Displaying items by tag: Professional Association of Diving Instructors
Physical disability does not have to be a barrier to enjoying marine activities, says one wheelchair user who's recently qualified as a scuba dive instructor.
Gary Allen, who has spina bifida, tells The Irish Times how he refused to let his disability get in the way of his passion for the water.
Allen, who lives in Co Galway, first got involved in sailing four years ago at an event in Kinsale hosted by the Irish Disabled Sailing Association - and was soon at the helm of his own refurbished trimaran specially adapted for disabled users.
His interest in scuba diving was piqued after a talk by Scotsman Fraser Bathgate, who qualified as the world's first wheelchair-using diving instructor. Allen later trained under Bathgate with members of the Galway Dive School.
“The sensation of absolute weightlessness which I experienced on my first scuba-dive is something that I don’t think I will ever forget,” says the Roscommon native.
By 2009 Allen was ready to make his first coastal dive, and in August last year he secured his Professional Association of Diving Instructors (Padi) certificate.
The Irish Times has more on Allen's inspiring story HERE.
Professional Association of Diving Instructors – PADI
PADI is the world’s leading scuba diving training organisation.
With more than forty years experience and 5,300 dive shops and resorts worldwide, PADI training materials and services let you experience scuba diving from nearly anywhere.
Scuba diving with PADI Instructors, Dive Centers and Resorts can help transform your life through education, experience, equipment and environmental conservation.
The PADI Story – Two Friends, a Bottle of Scotch and an Idea
It’s hard to believe that the world’s largest scuba diving training organisation was dreamt up by two friends in Illinois over a bottle of Johnny Walker in 1966.
PADI Co-Founders, John Cronin, a scuba equipment salesman for US Divers, and Ralph Ericson, an educator and swimming instructor, were concerned about the scuba diving industry. They felt that the current scuba certification agencies were unprofessional, didn’t use state of the art instruction and made it unnecessarily difficult for people to enter the sport. John and Ralph knew there had to be a safer, easy way for people to learn to breathe underwater.
In 1966, John brought a bottle of Johnnie Walker Black Label and thirty dollars to Ralph’s Illinois apartment in Morton Grove. They decided it was time to start a scuba training organization. John insisted that the word ‘professional’ be in the name of the company. Ralph wanted an ‘association of diving instructors.’ After a few drinks, the acronym PADI was born.
The goal: Give more people a chance to enjoy the underwater world by offering relevant, instructionally-valid scuba diving training to create confident scuba divers who dive regularly.
In the early years, PADI grew slowly. By the late 1960s, PADI had 400 members and it was still a struggling entity. John Cronin had been promoted to Sales Manager at US Divers and had moved the family to Huntington Beach, California.
Cronin went to a huge National Sporting Goods Association show in New York City. While he was there, he met with Paul Tzimoulis, who later became the editor of Skin Diver Magazine. Paul suggested that PADI put the diver’s picture on the certification card. That was a strategic move that helped PADI’s eventual global recognition.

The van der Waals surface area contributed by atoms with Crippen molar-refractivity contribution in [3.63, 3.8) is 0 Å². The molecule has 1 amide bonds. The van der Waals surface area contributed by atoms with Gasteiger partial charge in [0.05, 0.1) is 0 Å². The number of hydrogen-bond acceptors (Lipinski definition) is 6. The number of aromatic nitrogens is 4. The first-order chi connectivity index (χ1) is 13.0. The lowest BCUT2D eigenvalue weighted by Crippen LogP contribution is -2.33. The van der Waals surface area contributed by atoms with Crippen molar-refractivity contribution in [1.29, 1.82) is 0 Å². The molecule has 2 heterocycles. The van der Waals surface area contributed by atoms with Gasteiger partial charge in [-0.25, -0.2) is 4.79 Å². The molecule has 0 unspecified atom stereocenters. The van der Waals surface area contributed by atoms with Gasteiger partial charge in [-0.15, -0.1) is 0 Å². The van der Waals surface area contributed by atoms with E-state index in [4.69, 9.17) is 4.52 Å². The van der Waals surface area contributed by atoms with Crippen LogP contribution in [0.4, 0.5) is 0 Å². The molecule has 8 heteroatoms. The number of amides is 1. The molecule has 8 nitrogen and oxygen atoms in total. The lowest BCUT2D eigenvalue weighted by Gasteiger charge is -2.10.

Cronin and Erikson hired Nick Icorn from US Divers’ engineering team, who worked with Erickson to develop a modular training program for the PADI Open Water Diver course. It started to catch on.
In the late 1970s and early 80s PADI began creating its own integrated, multi-media student and instructor educational materials for each course. This development spawned an incredible growth period for PADI and made it unique from other agencies.
By the late 1980s PADI was the leading scuba diving training organization in the world. With so many new people introduced to the activity, PADI felt a responsibility to teach divers about their interactions with the underwater environment. PADI had worked very hard over the years to keep the scuba diving industry as free from legislation as possible. Cronin knew the organization had a responsibility to protect the marine environment or risk the government doing so. John Cronin said: "We want to feel that our children, their children and generations to come will be able to enjoy the underwater world that has given us so much. There are so many significant problems facing mankind, but as divers, this is truly our cause. If scuba divers do not take an active role in preserving the aquatic realm, who will?"
Out of a true concern for the environment, the Project AWARE Foundation was formed.
PADI co-founder John Cronin passed away in 2003. His friend and PADI co-founder, Ralph Erickson, also passed away three years later. They proudly carried PADI’s torch for many years before they confidently put it in the hands of today’s generation, who continue to introduce the world to scuba diving.
PADI has issued more than millions of scuba certifications worldwide. There are more than 5,700 PADI Dive Shops and Resorts worldwide.
With close to 400 employees in PADI corporate offices around the world, PADI works hard to be the best partner to its members and is committed to:
1 Safe and responsible diver acquisition and retention
2 Quality member acquisition and retention
3 Financial prosperity
4 Worldwide alignment in message, products, systems and procedures
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